A study published by a research team of the University of East Anglia (UEA) promises new treatments that are believed to be highly targeted and more effective than existing cancer immunotherapies. The treatment would work by switching on LED lights embedded close to the tumor, which would consequently activate biotherapeutic drugs. This implies that future immunotherapy treatments could be engineered to attack tumors with more precision.
Dr. Amit Sachdeva, main proponent of the study, revealed the reason behind this innovative idea. Chemotherapy and other current cancer treatments kill cancer cells but they also harm healthy cells, causing unwanted side effects. And even though developed antibodies and antibody fragments are more selective than the cytotoxic drugs used in chemotherapy, they still trigger adverse side effects as antibody targets are present on healthy cells.
The UEA team engineered its antibody fragments which were both light activated and could fuse with their target. They employed optimized methods from previous studies to site-specifically install light-sensitive amino acids into antibody fragments. These fragments bind to and form a covalent bond with its target upon irradiation with UV light of a specific wavelength. This means that drug molecules or antibodies can be activated by shining light either directly on the skin or by using small LED lights that could be implanted at tumor sites.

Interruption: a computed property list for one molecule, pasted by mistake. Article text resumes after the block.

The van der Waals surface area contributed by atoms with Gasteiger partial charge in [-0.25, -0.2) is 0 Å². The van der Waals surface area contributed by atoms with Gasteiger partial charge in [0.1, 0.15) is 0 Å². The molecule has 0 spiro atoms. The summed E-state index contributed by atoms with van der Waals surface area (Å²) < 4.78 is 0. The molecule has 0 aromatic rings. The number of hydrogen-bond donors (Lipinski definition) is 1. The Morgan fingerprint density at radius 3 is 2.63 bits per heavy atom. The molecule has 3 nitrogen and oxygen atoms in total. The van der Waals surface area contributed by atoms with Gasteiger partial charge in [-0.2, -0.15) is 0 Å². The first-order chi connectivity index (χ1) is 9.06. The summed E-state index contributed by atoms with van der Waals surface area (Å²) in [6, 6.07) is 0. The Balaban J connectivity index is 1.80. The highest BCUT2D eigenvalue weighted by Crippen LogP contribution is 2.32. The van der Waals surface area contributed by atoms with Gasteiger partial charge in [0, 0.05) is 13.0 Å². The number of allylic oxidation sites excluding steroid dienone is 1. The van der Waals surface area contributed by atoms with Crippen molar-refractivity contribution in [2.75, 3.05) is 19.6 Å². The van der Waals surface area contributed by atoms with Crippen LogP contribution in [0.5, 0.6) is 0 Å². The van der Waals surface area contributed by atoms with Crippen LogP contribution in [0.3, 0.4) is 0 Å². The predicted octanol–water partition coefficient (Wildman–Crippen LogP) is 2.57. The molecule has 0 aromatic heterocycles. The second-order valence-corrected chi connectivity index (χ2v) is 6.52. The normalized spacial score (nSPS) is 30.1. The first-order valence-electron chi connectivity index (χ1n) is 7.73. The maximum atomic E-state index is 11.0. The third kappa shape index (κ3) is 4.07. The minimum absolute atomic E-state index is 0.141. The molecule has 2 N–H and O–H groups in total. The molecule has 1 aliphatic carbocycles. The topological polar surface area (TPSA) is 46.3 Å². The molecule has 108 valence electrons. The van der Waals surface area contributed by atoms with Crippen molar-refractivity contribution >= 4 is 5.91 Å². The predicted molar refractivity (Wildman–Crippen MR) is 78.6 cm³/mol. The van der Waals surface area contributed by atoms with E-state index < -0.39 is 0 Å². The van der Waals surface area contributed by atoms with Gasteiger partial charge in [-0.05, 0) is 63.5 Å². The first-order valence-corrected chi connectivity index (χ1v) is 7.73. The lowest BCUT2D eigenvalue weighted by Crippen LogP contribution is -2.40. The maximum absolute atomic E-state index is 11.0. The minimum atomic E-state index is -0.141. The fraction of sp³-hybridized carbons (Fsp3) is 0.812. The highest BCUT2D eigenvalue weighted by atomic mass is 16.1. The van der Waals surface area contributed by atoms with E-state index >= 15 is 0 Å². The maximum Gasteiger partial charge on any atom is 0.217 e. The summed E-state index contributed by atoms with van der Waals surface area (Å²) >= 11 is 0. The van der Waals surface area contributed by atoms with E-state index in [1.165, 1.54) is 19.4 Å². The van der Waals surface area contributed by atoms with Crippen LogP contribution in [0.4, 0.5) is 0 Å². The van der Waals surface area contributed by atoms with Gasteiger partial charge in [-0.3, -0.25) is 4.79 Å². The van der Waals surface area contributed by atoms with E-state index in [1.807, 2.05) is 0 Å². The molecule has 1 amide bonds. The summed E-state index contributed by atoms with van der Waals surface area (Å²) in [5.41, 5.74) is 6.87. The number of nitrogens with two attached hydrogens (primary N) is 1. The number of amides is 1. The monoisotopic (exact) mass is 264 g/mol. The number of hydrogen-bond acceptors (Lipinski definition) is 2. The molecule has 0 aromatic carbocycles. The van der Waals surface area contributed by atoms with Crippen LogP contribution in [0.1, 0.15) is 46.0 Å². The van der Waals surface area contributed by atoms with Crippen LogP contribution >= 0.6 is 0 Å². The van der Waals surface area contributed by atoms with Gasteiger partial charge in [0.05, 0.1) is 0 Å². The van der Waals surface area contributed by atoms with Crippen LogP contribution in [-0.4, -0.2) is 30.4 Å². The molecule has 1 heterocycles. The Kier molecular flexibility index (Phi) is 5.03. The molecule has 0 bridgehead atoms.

This mechanism allows for cancer treatments to be more efficient and ensures that healthy cells are not affected by specifically targeting molecules that are within the vicinity of the tumor. This potentially reduces side effects for patients while improving antibody residence time in the body.
The treatment works for cancers where there is a solid tumor like skin cancer. Unfortunately, it doesn’t work for blood cancers. If the researcher’s work is deemed successful, we can expect to see highly targeted light-responsive biotherapeutics treating cancer patients within the next 5 to 10 years.